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6 scaffold safety tips for construction workers

Scaffolds are integral parts of most construction sites, but just because workers use them day in and day out does not mean that they're using them safely. In fact, even workers who have been thoroughly trained on scaffold safety may become complacent over time and forget to pay attention to the most important details that will keep them safe and prevent them from getting hurt.

For this reason, it's always a good time for construction supervisors and construction workers to review their scaffold safety plans. When doing so, you should also remind yourself and any workers who are using a scaffold of the following six safety tips:

Inspect, inspect, inspect: Every day that a worker uses a scaffold, he or she should check to make sure there isn't something wrong with the scaffold. Check for broken parts, worn out fittings, wobbly nuts and safety equipment that may need to be replaced or repaired. If there's anything wrong, don't use the scaffold until the issue is corrected.

Prevent fall risks: Using fall protection and harness features of the scaffold is vital. The scaffold should also be equipped with guardrails to decrease the risk of falls.

Check the tie-downs: Workers should always anchor the scaffold securely to the building that's being worked on. This will help keep the scaffold stabilized and lessen the risks of a collapse.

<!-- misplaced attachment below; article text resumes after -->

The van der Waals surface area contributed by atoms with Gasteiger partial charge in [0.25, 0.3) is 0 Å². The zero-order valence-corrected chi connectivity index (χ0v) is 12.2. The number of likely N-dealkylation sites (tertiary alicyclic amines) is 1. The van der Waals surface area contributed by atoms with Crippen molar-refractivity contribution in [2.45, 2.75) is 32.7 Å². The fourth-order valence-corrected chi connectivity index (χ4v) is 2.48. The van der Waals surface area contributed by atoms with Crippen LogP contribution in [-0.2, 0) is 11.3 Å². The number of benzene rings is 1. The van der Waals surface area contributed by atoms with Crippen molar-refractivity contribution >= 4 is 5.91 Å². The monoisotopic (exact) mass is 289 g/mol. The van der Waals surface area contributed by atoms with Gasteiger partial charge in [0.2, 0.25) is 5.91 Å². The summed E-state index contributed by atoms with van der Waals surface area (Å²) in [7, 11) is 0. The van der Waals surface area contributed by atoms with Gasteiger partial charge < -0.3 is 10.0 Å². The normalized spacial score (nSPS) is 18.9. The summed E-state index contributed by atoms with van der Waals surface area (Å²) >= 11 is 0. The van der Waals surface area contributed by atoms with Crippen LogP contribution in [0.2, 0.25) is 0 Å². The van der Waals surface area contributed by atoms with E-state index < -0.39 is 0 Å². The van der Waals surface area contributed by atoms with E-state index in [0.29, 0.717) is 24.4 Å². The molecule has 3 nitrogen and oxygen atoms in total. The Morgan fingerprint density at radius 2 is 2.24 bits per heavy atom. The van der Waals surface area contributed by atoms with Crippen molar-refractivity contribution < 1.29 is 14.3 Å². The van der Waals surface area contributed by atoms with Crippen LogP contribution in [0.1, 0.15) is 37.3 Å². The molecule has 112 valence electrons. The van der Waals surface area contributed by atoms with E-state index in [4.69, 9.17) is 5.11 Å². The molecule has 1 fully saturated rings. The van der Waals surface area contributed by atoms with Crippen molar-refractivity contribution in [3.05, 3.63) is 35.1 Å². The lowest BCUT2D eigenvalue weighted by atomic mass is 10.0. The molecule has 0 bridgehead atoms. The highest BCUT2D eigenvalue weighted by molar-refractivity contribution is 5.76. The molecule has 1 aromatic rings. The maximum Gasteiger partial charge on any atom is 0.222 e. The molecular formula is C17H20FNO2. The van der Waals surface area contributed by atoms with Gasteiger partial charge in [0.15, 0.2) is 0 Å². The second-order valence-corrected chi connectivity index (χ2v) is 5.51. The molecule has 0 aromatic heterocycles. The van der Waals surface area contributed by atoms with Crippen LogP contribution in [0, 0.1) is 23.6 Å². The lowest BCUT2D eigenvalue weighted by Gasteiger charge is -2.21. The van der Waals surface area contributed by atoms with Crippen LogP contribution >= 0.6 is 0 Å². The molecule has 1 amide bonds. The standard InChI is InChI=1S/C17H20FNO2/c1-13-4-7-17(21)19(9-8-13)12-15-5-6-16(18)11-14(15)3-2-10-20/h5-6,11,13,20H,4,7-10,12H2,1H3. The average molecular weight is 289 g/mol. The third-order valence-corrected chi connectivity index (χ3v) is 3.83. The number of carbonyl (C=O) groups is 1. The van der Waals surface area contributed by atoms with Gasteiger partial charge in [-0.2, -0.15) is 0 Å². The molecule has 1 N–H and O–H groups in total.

Don't leave objects loose on the scaffold: Not only do workers need to worry about themselves and the potential tripping hazards associated with leaving loose objects on the scaffold, but loose objects could also fall on people below the scaffold. Keep all objects secure to prevent flying debris and falling tool injuries.

Use windscreens for higher scaffolds: Workers can actually get blown right off a scaffold when winds are above 25 mph. It's not uncommon for winds to reach these speeds when scaffolds are high. The combination of windscreens and personal fall protection systems is a great way to prevent wind-related falls.

Stay away from power lines: Scaffolds should be erected with at least 10 feet of distance from power lines to avoid electrocutions.

Know the weight limits of your scaffold: Workers must take care not to exceed the weight limit on a scaffold. Exceeding the weight limit could result in an unexpected collapse.

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The Law Offices of Mark E. Weinberger P.C.
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Rockville Centre, NY 11570

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